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Cellulose Acetate | Gel Electrophoresis | Molecular Biology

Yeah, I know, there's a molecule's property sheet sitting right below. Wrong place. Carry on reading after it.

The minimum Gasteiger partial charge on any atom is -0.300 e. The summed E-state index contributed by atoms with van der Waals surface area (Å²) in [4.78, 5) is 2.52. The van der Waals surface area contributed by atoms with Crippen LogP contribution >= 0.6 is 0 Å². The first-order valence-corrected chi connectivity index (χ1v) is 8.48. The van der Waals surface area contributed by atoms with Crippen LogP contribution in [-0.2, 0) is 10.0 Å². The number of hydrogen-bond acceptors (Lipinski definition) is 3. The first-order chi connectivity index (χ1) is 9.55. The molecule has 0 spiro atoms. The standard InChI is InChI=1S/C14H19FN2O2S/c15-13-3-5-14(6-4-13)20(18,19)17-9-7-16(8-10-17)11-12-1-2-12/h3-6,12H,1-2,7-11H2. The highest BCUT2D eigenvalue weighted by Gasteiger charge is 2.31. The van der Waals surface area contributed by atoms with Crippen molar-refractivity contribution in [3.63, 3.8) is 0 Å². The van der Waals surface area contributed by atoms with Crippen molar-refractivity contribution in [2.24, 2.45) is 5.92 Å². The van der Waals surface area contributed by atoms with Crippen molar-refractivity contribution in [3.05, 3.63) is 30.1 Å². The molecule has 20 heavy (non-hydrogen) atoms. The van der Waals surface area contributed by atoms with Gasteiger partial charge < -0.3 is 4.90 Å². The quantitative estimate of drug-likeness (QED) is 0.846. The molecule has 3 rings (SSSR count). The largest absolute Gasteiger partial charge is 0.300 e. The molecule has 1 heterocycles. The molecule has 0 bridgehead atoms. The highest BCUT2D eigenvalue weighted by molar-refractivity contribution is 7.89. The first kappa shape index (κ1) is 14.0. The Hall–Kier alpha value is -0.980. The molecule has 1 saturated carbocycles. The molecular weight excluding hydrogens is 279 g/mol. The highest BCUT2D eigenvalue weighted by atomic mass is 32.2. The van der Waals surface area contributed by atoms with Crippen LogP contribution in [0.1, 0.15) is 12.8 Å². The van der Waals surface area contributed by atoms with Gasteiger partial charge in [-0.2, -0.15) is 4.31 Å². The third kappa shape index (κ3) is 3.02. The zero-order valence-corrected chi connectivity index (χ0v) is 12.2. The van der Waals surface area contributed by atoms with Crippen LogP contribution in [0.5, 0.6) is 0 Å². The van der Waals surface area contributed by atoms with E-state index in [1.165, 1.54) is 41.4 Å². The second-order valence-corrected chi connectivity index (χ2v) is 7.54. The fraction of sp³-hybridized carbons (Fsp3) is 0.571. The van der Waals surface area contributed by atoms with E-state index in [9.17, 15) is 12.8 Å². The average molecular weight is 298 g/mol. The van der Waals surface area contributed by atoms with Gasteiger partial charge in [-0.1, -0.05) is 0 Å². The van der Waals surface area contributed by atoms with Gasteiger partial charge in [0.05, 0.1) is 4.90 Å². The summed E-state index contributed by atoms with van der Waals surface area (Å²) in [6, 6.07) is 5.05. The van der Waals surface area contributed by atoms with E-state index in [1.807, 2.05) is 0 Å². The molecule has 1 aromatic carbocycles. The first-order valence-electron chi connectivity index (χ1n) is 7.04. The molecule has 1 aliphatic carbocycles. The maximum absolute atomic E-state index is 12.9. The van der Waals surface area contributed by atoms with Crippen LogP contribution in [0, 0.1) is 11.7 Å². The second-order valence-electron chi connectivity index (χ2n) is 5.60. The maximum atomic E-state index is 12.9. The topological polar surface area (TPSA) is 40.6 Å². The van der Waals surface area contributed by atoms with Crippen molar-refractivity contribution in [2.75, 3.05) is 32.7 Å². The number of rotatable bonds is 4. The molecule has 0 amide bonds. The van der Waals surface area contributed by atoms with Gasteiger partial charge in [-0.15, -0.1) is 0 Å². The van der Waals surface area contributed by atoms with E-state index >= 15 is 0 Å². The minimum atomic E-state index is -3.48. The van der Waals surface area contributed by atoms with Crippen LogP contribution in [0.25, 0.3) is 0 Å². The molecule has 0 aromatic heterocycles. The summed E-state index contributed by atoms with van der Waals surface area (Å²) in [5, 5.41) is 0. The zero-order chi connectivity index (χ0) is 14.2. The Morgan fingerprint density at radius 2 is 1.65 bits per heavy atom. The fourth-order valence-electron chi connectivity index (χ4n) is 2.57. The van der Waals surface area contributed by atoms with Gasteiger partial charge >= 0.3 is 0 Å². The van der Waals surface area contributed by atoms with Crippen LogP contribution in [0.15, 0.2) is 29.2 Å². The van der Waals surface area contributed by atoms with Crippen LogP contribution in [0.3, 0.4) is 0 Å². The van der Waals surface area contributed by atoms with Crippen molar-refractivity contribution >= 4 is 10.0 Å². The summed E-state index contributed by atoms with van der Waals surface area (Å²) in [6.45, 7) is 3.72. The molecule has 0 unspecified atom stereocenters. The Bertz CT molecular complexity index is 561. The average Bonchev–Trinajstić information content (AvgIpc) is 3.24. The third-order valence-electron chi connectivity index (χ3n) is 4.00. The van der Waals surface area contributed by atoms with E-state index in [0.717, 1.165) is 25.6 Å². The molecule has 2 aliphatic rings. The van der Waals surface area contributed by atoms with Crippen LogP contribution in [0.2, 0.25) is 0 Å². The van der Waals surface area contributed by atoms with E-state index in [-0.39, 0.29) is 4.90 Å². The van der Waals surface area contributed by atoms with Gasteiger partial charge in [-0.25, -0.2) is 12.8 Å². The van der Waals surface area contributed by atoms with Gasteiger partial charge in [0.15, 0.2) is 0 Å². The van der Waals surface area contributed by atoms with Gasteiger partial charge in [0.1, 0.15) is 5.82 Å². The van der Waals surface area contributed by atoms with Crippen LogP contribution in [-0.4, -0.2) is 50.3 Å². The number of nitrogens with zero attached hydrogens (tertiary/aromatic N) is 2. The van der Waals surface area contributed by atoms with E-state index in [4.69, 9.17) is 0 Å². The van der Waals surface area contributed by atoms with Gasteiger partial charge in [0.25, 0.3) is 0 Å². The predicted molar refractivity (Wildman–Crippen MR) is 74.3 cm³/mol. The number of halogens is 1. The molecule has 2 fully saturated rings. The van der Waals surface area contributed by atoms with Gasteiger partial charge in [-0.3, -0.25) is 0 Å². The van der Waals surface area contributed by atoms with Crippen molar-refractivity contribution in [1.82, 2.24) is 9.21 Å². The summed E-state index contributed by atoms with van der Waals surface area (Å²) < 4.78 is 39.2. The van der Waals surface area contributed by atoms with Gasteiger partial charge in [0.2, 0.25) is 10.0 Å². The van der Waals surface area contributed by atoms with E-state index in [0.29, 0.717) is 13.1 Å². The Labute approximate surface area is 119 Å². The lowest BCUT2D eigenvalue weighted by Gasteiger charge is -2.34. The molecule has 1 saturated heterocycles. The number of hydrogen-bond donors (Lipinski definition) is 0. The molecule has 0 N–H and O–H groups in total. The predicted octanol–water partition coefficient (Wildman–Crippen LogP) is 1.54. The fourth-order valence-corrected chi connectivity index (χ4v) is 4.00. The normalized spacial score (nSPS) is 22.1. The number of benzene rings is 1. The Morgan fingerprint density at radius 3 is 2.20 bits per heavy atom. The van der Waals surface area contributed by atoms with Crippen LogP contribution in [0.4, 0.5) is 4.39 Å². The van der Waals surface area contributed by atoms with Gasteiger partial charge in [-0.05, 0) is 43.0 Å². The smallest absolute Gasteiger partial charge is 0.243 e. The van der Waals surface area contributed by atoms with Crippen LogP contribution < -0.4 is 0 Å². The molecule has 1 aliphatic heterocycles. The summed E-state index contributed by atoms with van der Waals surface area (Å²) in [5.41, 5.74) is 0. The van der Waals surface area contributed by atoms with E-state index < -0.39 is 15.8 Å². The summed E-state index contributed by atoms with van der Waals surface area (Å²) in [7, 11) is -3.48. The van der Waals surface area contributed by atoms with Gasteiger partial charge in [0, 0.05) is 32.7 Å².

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  Table 1  Historicalsequenceof mainapplicationsof CA to elec-trophoretic protocols in different areas of research and clinicalinvestigations Year Application  1957 CA is used as an electrophoretic support (Kohn)1971 Application to conventional electrophoresis of white celland red cell enzymes (Meera Khan)1975 Application to isoelectric focusing of alpha-1-antitrypsinin human serum and 6 } phosphogluconate dehydro-genase (Harada)1984 Application to counterflow affinity isotachophoresis ofantigens in biological fluids with low protein contents(Abelev and Karamova)1992 Introduction of CA for protein transfer from polyacrylam-ide gels1993 Introduction of protocols for reusing CA zone sharpening make it possible to obtain, in par-ticular cases, much better results than when usingCZE. Most promising is the combination of ITP withCZE where ITP serves as a preconcentration andpre-separationstep for analysis of samples with com-plex matrices. Unfortunately, there is only onemanualITP } CZEsystemstillcommerciallyavailable. Further Reading Boc    \ ek P, Deml M, GebauerPand Doln m  H k V (1988) Analyti-cal Isotachophoresis , pp. 5 } 237. Weinheim: VCH.Boc    \ ek P, Gebauer P, Doln m  H k V and Foret F (1985) Recentdevelopments in isotachophoresis.  Journal of Chromatography  334: 157 } 195.Everaerts FM, Beckers JL and Verheggen ThPEM (1976) Isotachophoresis . Theory , InstrumentationandApplica-tions , Journal of Chromatography Library, vol. 6, pp.7 } 282. Amsterdam: Elsevier.Gebauer P and Boc    \ ek P (1997) Recent application anddevelopments of capillary isotachophoresis.  Elec-trophoresis  18: 2154 } 2161.Hirokawa T, Watanabe K, Yokota Y and Kiso Y (1993)Bidirectional isotachophoresis.  Journal of Chromatog-raphy  633: 251 } 259.Hjalmarsson SG and Baldesten A (1981) A critical reviewof capillary isotachophoresis.  CRC Critical Reviews inAnalytical Chemistry  11: 261 } 352.Kaniansky D and Mara  H k J (1990) On-line coupling of capillary isotachophoresis with capillary zone elec-trophoresis.  Journal of Chromatography 498: 191 } 204.Thormann W (1990) Isotachophoresis in open-tubularfused-silicacapillaries.Impactofelectroosmosisonzoneformation and displacement.  Journal of Chromatogra- phy  516: 211 } 217. Cellulose Acetate G. Destro-Bisol , University ‘La Sapienza’,Rome, Italy M. Dobosz and V. Pascali , Catholic University,Rome, ItalyCopyright  ^  2000 Academic Press The introduction of zone electrophoresis, pioneeredbyKonigin1939,playedacrucialroleintheprogressof electrokinetic separations. With this technique,molecules migrate as zones with sharp boundaries ina supporting medium immersed in a buffer solutionunder the application of an electric  R eld. Zone elec-trophoresis was quickly found to be superior in per-formance to Tiselius’s srcinal technique of movingboundaryelectrophoresis and replaced it entirely  }  tobesupersededinturnbydisplacementelectrophoresisand isoelectric focusing (IEF). Interestingly, the term‘zone electrophoresis’ was  R rst suggested by Tiseliushimself.Kohn  R rst used cellulose acetate (CA) as a support-ing medium for zone electrophoresisin 1957, as a su-perior substitute for plain  R lter paper. Since then, CAhas been used in many electrophoretic protocols, forboth research and clinical investigations ( Table 1 ).Nowadays CA electrophoresis is a widespreadtechnique.In this article we explain what CA is and why it isused in electrophoresis. This is followed by a brief overview of the uses of CA in various electrophoreticcontexts.Finally,somerecentandinnovativeapplica-tions of CA in electrophoretic protocols are dis-cussed. General Concepts Preparation of CA  CA sheets employed in electrophoresis are made of a molecular matrix, similar in structure to a spongebut a thousand times smaller. This matrix is obtainedby letting acetic anhydride react with cellulose anddissolving the product in an organic solvent, that canevaporate quickly. After letting the solvent evaporatein closely-controlled conditions of temperature andhumidity, a highly permeable matrix is obtained witha uniformly distributed microporosity. The spatialvolume of the pores may account for 80% of thetotal matrix size, ensuring ideal permeation by any 1222  II  /  ELECTROPHORESIS  /  Cellulose Acetate  electrolytic solution. When shapedinto gel sheets CAhas better resistance to the dehydration involved inthe dissipation of heat and is more easily handled.Thus, pre-gelled CA membranes (also referred to asCellogel  ) are the  R rst choice of support for manyelectrophoretic applications. For better handling,somecommercialversionsofCellogel TM comeweldedto an inert support of polyester plastic (Mylar  ).These commercial forms of CA pass practically un-changed through the entire separation } staining } de-staining cycle of a classical electrophoretic experi-ment.There are several major factors accounting for theversatile electrophoretic properties of CA: (1) thecellulose chain length, which ranges from a few tomillions of individual molecules; (2) the degree of acetylation (from 0.1% to 44%); (3) the pore size(between50 A       and10   m), therandomporedistribu-tion and the volume of the pores compared with thesolid matrix (20% to 80%). The spatial coiling of cellulose molecules, the type and concentration of wetting agents and the presence of residual con-taminants may also be important factors. CA as an Electrophoretic Medium Migration of molecules through the CA matrix de-pends mainly on the nett charge on the molecule, thebuffer pH and ionic strength and the intensity of theelectric  R eld. The difference in surface nett chargebetween the molecular species in a sample to beseparated is perhaps the most important point toconsider. Proteins are amphoteric, like their constitu-ent amino acids, and they may be charged positivelyor negatively depending on the pH of the solventmedium (the buffer solution, in an electrophoreticexperiment).Ingel electrophoresisa sievingeffect may affect theseparation, depending on the critical relationship be-tween the spatial shape of a protein species and thepore size of the matrix medium. Because of the ex-tremely large cellulose matrix pores, the mobility of proteins in CA electrophoresis is a direct function of their surface net charge, whereas molecular weightand shape are less important. For example, the hu-man heavy   -2 macroglobulin ( M r : 1000000; p I    5.9)moves faster than the much lighter haptoglobin ( M r 100,000; p I    6.1) in alkaline buffer solutions.As in most electrophoretic protocols, to improvea CA separation the ideal buffer pH and ionicstrength, strip temperature, voltage, current, elec-troosmosisand time of separation shouldbe selected.The optimal ionic strength is between 0.01 and 0.1(mequivL  1 ). Although mobility is theoretically en-hanced at high temperature, proteins are easily heatdenatured so the separation temperatures should bekeptbelow50 3 C.Moreover,sinceCAelectrophoresisis traditionally carried out with no cooling, separ-ation voltages should not exceed 500 V (60 V perlinear centimetre in gel strips),and the current shouldbe adjusted to less than 2.5 mA cm  2 . CA containspolar groups  }  hydroxy (OH  ) and acetyl(CH 3 COO  ) radicals  }  that become charged at thepH system and move towards the anode through thecellulose matrix. This produces a counter-reaction,displacing buffer toward the cathode and interferingwith the separation of the molecules of interest (en-doosmosis). Prolonged separation times may thuslead to the creation of artefacts due to the combinedeffects of heat, buffer turbulence and the counter-diffusion of molecules. Running times should be al-tered accordingly.A few fundamental properties make CA elec-trophoresis notably superior to electrophoresis using R lter paper: (1) the CA matrix is homogeneous,microporous and chemically pure, reducing molecu-lar adsorption to a minimum; (2) instant heat dissi-pation occurs in the matrix, which does not need tobe cooled; (3) the amount of protein needed is verysmall (1 mg or less); (4) the inherent buffering } staining } destainingsystem is very simple; (5) stainedCA strips have no background;(6) the standard elec-trophoreticapparatusrequiredissimpleandinexpen-sive ( Figure 1 ).For most purposes  }  especially for routine clinicalinvestigations  }  small-scale CA electrophoresis (withmembranes ( 10 cm long) is widely used ( Figures 2 and  3 ). Larger scale membranes (usually 20 cm long)suit a variety of research analytical purposes andmicropreparative applications. CA in Electrophoretic Protocols Conventional Electrophoresis CA was srcinally introduced as a classical supportfor analytical zone electrophoresis but found a muchbroaderrange of applications. Essentially, it can nowbe used for both analytical and preparative purposes.Preparative applications exploit the speed of CA sep-arations, the absence of molecular interaction, andthe easy recovery of biologically active substancesfrom the matrix.CA is popular in clinical laboratories in whichsome well-established routine analyses are per-formed, e.g. for haemoglobin, serum proteins, lipo-proteins and lactate dehydrogenase. Isoforms of many enzymes and proteins from different tissuescome out very clear-cut on CA  }  a fact that is (or hasbeen) of particular interest for anthropogenetic and II  /  ELECTROPHORESIS  /  Cellulose Acetate  1223  Figure 1  Description of a universal electrophoretic apparatus for CA electrophoresis(redrawn and modified from Kohn, 1957). TheCAstrips(11)aresupportedateachendbytheshoulderpieces(4)andwhentautarejustclearofthetopedgeofthecentrepartition(10).The top edge of this centre partition is formed as a row of pyramids (9) which support the strip should it tend to sag. When using longstrips, strip supports (6) may be fitted to the labyrinth partitions (7) that form the connections between the buffer compartments (5)and electrode compartments (8). Filter paper wicks (3) connect the CA strips to the buffer compartments. The internal sides of thetank are stepped all round (2) as an aid to buffer level checking. The lid (12) fits in a recess (1) moulded all round the tank. Figure 2  Electrophoretic separation of human haemoglobin variants A, C and S. Ponceau red staining was used to visualizehemoglobin bands, and the anode was on top. forensic purposes and for the biochemical character-ization and classi R cation of various pathogenicmicroorganisms such as  Leishmania  and  Trypano-soma  species.In addition to one-dimensional electrophoreticmethods, two-dimensionalCA electrophoretic proto-cols are also available. A summary of important ap-plications is given in  Table 2 . Detection and Quantitation Any protein stain can be used with CA, providedthatthe solution does not contain a cellulose solvent.Aqueous staining solutions are preferred to alcoholicones, since with the latter strips tend to shrink andcurl unless they are passed through an aqueous bath.Staining solutions for CA are less concentrated thanthose used in  R lter paper electrophoresis, and theycan be repeatedly used with no appreciable loss of sensitivity.A wide range of analytical applications can belisted with an impressive variety of fully compatiblestainingmethods, including Coomassieblue brilliant,Ponceau red, Nigrosin, Schiff, gold and silver stain,different types of immuno-staining, and many differ-ent types of enzyme speci R c staining. A 5% (w /  w)aqueoussolution of acetic acid is a universal washingsolution for reducing the background.The simplest way of evaluating the results is byvisual inspection of stained strips, which should becarried out against a strong light source to improvethe assessment of the separation pattern. 1224  II  /  ELECTROPHORESIS  /  Cellulose Acetate  Figure 3  Routine clinical electrophoretic separations on CA:(A) serum proteins; (B) lipoproteins; (C) Lactate dehydrogenaseisoenzymes. Samples were obtained from healthy patients. Table 2  Some recent applications of CA electrophoresis Year Application  1994 Introduction of thermocooling apparatus for CA IEFSequential electrophoresis, with detection of 21 differentalleles in ESD-2 locus in  Drosophila buzzatii  1995 Improved separationof apolipoproteinsby use of surfac-tant Tween 201996 Rapid screening of biochemical loci of ratHighly sensitive detection of urinary proteins using col-loidal silver staining1997 Detection of superoxide dismutase isozymes to distin-guish between  tsetse   blood meals of human and non-human srcinCA electrophoresis used as the method of choice foralpha-thalassaemia screeningIEF on CA applied to the analysis of microheterogeneityof immunoglobulins and serum protein fraction Quantitative determinations can be carried out byelution or by scanning of the stained strips. Oncestained, protein bands can be easily eluted from themembrane by an appropriate buffer system (a classi-cal system is Tris (2-amino-2-hydroxymethyl-propane-1,3 } diol) or Barbitone elution buffer overPonceau red stained bands). Alternatively, a solvent(e.g. chloroform } ethanol 9:1 v /  v) can be used todissolve the membrane and recover the proteinof interest. To enhance the recovery ef  R ciency, gelledCA blocks (about 0.5 cm thick, instead of much thin-ner 0.5 mm supports) can be used.Scanning is preferred to elution for routine clinicalapplications.To reducebackgroundandincreasesen-sitivity,CAstripsshouldbeclearedpriortoscanning.As with  R lter paper it is important to use oil with thesame refractive index as the support. CA stripscleared with oil may be returned to their srcinal drystate by using a solvent such as ether. By contrast,swellingagents suchas acetic acid and dioxanusedinconjunction with heat treatment, permanently clearCA. Isoelectric Focusing CA has ideal features to suit IEF separations. CA isvirtually a non-sieving matrix enabling a quasi-freefractionation of macromolecules according to theirrespective isoelectric points (p I  , the pH at whichthereoccursanequalnumberofnegativeandpositivesurface charges). CA is easily soaked with very smallamounts of carrier ampholyte species, allowing themto be eluted in due course with no damage tostained } destained proteins; this in turn allows den-sitometry measurements and storage.Unfortunately, the combined effect of CA elec-troosmotic  S ow and the low ionic strength of com-mercial ampholinescan seriously impair the resultingseparation of proteins at their isoelectric points. Toovercome these drawbacks, CA has been variouslytreatedwithsurfaceactive agentsorwithmethylatingagents. Such treatments can partly  }  if not wholly }  reduce the osmotic  S ow. Also, a high concentrationof carrier ampholytes should be used to cover broadpH ranges (8% v /  v instead of the customary 2% v /  v)and electrolyte additives at low concentration (suchas 0.2 M lysine and 0.2 M acetic acid) should helpstabilize narrow pH intervals. Untreated CA stripsgive better results when 5%   -mercaptoethanol and5 M urea are used as stabilizing agents.Alternative strategies to circumvent electroosmo-sis, which differ in effectiveness, involve shorteningthe inter-electrode distance or using ‘chemical space-rs’ to  S atten the pH gradients at the appropriatesegment of separation. These devices may help tocreate high  R eld strengths with low voltages. Re-cently, thermoelectric cooling has been usedto stabil-ize CA IEF gradients. Counter ] ow Af \ nity Isotachophoresis Isotachophoresis or ‘displacement’ electrophoresispermitssimultaneousconcentrationandeffectivesep-aration of surface-charged substances, including bio-logical macromolecules. With this analytical method, II  /  ELECTROPHORESIS  /  Cellulose Acetate  1225